The spike in COVID cases — with California recording its highest one-day virus death toll this week — has changed the calculations for when it is safe to go back to schools. Even before the surge, there were serious issues with starting the school year on physical campuses. State and federal governments have not provided the resources or funds to start school safely, and there is not enough time for the district to put together the detailed, rigorous plans that must be in place to reopen our sites.

UTLA is bargaining with the school district and we have another bargaining session scheduled with LAUSD next week.

Other countries that have reopened schools — such as New Zealand, Vietnam, and Germany — did so only after they had flattened the curve, accompanied by broad societal preparedness, including rapid case identification, contact tracing, and isolation. The U.S. is not even close to meeting these benchmarks.

Yesterday, the United Teachers of Los Angeles scores a big victory, and so did the teachers in five charter schools, who won the right to unionize.

For Immediate Release

May 22, 2020

Media Contact:

Anna Bakalis, 213-305-9654

PERB rules in UTLA’s favor, the union will now represent all educators at five Alliance charter schools

After a two-year legal battle, on Thursday, May 21, the Public Employment Relations Board (PERB) certified UTLA as the exclusive collective bargaining representative of educators at the five Alliance charter schools that filed for union recognition:

Alliance College-Ready Middle Academy 5
Alliance Judy Ivie Burton Technology Academy High School
Alliance Gertz-Ressler/Richard Merkin 6-12 Complex
Alliance Leichtman Levine Family Foundation Environmental Science High School
Alliance Morgan McKinzie High School…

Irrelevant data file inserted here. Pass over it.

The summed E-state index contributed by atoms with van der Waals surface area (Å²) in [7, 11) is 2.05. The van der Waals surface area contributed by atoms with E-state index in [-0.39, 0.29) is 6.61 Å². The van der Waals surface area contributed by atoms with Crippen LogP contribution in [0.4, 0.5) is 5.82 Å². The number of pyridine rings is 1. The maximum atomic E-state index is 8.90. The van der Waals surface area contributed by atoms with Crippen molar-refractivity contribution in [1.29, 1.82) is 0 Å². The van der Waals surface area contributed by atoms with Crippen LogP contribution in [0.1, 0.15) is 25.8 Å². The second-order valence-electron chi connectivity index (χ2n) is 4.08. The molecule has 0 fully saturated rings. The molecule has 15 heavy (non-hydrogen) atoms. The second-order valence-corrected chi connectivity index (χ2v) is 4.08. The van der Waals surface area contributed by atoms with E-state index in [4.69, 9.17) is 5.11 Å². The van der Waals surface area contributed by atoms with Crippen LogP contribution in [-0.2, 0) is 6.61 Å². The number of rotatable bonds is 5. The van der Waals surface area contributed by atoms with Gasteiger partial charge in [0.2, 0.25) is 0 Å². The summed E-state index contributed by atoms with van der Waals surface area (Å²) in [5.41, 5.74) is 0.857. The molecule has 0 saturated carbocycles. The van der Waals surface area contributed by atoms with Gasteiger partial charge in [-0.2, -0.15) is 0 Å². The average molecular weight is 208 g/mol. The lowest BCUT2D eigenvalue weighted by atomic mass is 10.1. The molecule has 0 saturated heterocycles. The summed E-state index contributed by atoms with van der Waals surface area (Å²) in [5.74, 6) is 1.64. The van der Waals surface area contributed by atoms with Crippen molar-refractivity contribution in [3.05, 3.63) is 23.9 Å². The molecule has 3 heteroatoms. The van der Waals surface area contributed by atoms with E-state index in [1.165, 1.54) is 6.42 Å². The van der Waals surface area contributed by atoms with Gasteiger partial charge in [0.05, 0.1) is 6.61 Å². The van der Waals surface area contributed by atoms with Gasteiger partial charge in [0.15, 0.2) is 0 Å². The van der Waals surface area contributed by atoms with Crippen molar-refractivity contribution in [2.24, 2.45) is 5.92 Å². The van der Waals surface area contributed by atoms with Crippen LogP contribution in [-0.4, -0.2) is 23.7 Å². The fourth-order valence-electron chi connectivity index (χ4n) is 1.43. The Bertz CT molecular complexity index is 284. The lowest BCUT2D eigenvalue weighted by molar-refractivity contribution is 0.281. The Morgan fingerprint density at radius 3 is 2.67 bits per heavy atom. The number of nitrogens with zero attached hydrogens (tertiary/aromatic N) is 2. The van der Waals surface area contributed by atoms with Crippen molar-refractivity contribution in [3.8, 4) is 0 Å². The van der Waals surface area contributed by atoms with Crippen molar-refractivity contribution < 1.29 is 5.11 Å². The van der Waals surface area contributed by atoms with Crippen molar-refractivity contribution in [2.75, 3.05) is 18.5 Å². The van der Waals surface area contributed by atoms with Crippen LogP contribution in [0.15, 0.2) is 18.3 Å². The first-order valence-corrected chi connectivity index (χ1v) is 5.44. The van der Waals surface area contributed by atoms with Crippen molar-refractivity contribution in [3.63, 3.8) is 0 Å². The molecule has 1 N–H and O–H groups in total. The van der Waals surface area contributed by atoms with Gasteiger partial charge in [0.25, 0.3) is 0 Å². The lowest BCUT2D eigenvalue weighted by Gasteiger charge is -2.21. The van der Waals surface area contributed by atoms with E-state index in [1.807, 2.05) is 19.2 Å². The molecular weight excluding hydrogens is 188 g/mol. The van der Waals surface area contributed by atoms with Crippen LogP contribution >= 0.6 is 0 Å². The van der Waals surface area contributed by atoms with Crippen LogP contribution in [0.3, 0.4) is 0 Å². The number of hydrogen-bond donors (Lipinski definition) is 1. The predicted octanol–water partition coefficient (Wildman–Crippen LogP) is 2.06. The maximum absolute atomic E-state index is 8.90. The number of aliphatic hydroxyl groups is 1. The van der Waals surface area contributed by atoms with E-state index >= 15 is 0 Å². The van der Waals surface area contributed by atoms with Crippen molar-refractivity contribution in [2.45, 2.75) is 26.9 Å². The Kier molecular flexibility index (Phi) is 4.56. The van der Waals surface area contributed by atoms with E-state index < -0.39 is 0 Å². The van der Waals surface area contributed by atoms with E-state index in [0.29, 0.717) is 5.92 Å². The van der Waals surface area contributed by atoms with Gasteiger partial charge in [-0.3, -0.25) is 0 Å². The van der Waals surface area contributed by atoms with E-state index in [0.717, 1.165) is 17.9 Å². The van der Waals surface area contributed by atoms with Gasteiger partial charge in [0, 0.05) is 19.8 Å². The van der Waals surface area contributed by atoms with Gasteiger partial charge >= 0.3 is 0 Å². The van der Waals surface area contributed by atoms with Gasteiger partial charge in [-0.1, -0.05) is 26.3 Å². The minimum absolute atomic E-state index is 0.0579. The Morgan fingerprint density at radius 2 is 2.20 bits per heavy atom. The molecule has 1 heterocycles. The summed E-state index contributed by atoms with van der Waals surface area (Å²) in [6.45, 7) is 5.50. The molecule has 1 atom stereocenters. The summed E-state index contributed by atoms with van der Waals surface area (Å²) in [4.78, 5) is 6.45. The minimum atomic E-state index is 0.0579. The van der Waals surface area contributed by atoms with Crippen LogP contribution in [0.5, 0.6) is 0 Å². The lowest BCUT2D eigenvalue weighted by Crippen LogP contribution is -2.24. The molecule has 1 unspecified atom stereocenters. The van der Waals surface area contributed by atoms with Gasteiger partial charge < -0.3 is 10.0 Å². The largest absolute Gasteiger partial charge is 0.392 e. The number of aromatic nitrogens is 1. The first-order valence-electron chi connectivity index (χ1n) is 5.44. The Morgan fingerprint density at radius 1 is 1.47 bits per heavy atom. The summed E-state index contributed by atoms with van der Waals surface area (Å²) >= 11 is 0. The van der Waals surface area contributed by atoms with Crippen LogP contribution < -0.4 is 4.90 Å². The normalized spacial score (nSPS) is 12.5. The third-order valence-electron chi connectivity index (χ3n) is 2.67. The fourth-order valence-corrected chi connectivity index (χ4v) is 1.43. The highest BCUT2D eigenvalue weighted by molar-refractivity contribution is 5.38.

“Now that PERB has made it clear that we filed appropriately at our schools, we’re ready to sit down at the bargaining table,” said Kemberlee Hooper, a Physical Education teacher at Gertz-Merkin. “ I’m excited that we’ll have an equal voice in decision making, and I look forward to bargaining over issues like professional developments and a fair and meaningful evaluation process.”

Alliance has been fighting PERB certification since educators at three schools filed for union recognition in May 2018, with two more filing in 2019. But now with this decision, Alliance educators have prevailed after a two-year legal delay intended by Alliance to deny educators their right to bargain and to organize with UTLA. Alliance educators are ready to move forward. They urge Alliance to start setting a better example for their students and the Alliance community by respecting PERB’s decision and its own educators.

Particularly in this unprecedented time, it’s more important than ever that educators have an equal voice in decisions impacting their students, their schools, and their profession. Alliance educators simply want to sit down with Alliance as real decision-making partners and together decide what will make their schools the best place to work and learn.

Alliance educators look forward to bargaining at five union schools and are committed to organizing at all Alliance schools.